Do What You Want (as long as you don’t hurt anyone)

world peaceRecently, I had a conversation with a friend who suggested that a good motto to live by is “Do what you want, as long as you don’t hurt anyone.”

On the surface, this seems like great advice. But something about it didn’t seem quite right to me, and I found myself thinking about it more for the rest of that day. The question nagging me was this: Is it really possible to always do what we want without ever hurting other people?

I finally decided that the answer to my nagging questions depends on what’s meant by “what I want.” There’s an implication that what I want disregards anyone other than me. Of course this isn’t always the case, and I know  it’s not what my friend meant when he shared his motto.

As it happened, soon after that conversation, as I was mulling over this idea of doing what I want (without hurting anybody), I picked up a book I was reading called “Awaken,” by Reverend Jaganath Carrera. And there, right on page 94, the very page where my bookmark was saving my place, was this quote:

“The beneficial is one thing; the pleasant is another. These two, differing in their ends, both prompt to action. Blessed are they that choose the beneficial; they that choose the pleasant miss the goal.” ~Katha Upanishad

In the book, Reverend Carrera goes on to explain that when we do something that is pleasurable in the moment, without regard to whether or not it is beneficial, there is no lasting value to that action for ourselves or for anyone else. “Beneficial acts improve someone’s material security, physical and psychological well-being, and advance spiritual growth,” he says.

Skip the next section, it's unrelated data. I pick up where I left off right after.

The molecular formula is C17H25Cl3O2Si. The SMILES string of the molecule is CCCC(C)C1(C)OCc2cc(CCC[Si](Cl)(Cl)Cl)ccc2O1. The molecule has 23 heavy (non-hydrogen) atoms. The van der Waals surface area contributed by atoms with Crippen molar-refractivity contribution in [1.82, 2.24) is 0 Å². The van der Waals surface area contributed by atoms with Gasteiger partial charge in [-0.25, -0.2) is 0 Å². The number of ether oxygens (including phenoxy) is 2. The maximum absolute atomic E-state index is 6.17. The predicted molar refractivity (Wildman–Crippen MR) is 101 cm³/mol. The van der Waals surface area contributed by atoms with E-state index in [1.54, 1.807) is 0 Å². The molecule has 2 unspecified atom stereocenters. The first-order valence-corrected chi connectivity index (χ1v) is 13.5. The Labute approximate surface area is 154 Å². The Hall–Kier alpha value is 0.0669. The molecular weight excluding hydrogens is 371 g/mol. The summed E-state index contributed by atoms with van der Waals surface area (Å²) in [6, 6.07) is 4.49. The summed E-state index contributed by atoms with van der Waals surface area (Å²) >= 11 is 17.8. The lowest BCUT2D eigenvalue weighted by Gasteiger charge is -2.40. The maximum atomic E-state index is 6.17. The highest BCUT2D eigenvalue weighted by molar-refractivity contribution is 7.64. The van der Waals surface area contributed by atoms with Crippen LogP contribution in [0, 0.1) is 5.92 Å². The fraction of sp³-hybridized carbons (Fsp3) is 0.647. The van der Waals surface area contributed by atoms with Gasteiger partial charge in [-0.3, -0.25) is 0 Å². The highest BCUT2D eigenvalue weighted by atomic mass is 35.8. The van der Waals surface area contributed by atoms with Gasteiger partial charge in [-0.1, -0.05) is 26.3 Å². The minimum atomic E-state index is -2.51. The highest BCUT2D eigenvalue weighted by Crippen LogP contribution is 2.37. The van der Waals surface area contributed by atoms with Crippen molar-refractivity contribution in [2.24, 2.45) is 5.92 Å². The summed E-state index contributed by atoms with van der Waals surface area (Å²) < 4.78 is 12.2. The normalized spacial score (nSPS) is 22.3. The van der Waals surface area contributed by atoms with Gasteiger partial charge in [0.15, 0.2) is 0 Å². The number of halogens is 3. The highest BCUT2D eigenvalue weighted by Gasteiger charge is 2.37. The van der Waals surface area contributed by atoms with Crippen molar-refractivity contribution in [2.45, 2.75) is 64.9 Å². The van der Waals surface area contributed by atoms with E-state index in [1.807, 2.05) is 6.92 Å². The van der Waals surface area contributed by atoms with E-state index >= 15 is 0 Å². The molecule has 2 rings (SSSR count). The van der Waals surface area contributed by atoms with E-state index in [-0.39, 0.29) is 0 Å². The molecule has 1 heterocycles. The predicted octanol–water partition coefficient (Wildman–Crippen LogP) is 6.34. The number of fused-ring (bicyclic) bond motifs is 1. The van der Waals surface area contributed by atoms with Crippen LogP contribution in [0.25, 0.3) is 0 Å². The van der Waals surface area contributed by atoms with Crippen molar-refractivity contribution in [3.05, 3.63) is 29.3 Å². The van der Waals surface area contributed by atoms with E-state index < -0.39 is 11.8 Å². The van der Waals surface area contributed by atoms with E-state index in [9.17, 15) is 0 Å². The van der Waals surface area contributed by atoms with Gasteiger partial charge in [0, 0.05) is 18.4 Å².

We’re all connected, and our actions affect each other

Personally, I think that the only way to live and “do what you want as long as you don’t hurt anyone” is if you have no relationship with others or with the planet in general for that matter. A more valuable and enriching philosophy, I think, is to make choices that are beneficial (including—maybe even especially including—those that are pleasurable).

Perhaps the most important person to consider when weighing whether or not an action is beneficial is not necessarily other people (though they definitely should be considered), but you.

I’m no authority on anything, but I do think we should do things that help us grow physically, mentally, emotionally, and spiritually. That doesn’t mean they can’t be enjoyable; enjoyment of life is part of overall well-being. The problem is if our goal is simply to “not hurt others,” the goal has little value and in fact (I believe) is almost impossible to reach. The reason is it’s often not obvious when our choices, pleasant and innocent as they may seem, in fact hurt others—and ourselves—in the long run.

Try to think of something you can do that doesn’t affect anyone, either positively or negatively. There’s really nothing. As human beings, like it or not, we are all connected, and in some way, everything you do affects at least one other person. So let’s just say for argument’s sake that what people mean when they say, “I’m not hurting anyone” is “I’m not hurting anyone that I’m aware of at the moment.” And just to cover all bases, let’s also say that “I’m not helping anyone” means “I’m not helping anyone that I’m aware of at the moment.”

Either statement works best if you have no connections to other beings. So, the only way the philosophy of doing what you want as long as you don’t hurt anyone works as a general way of life is if no one cares about you. If you’ve created a life in which there is truly no one who cares about you, then you have hurt the most important person of all—you.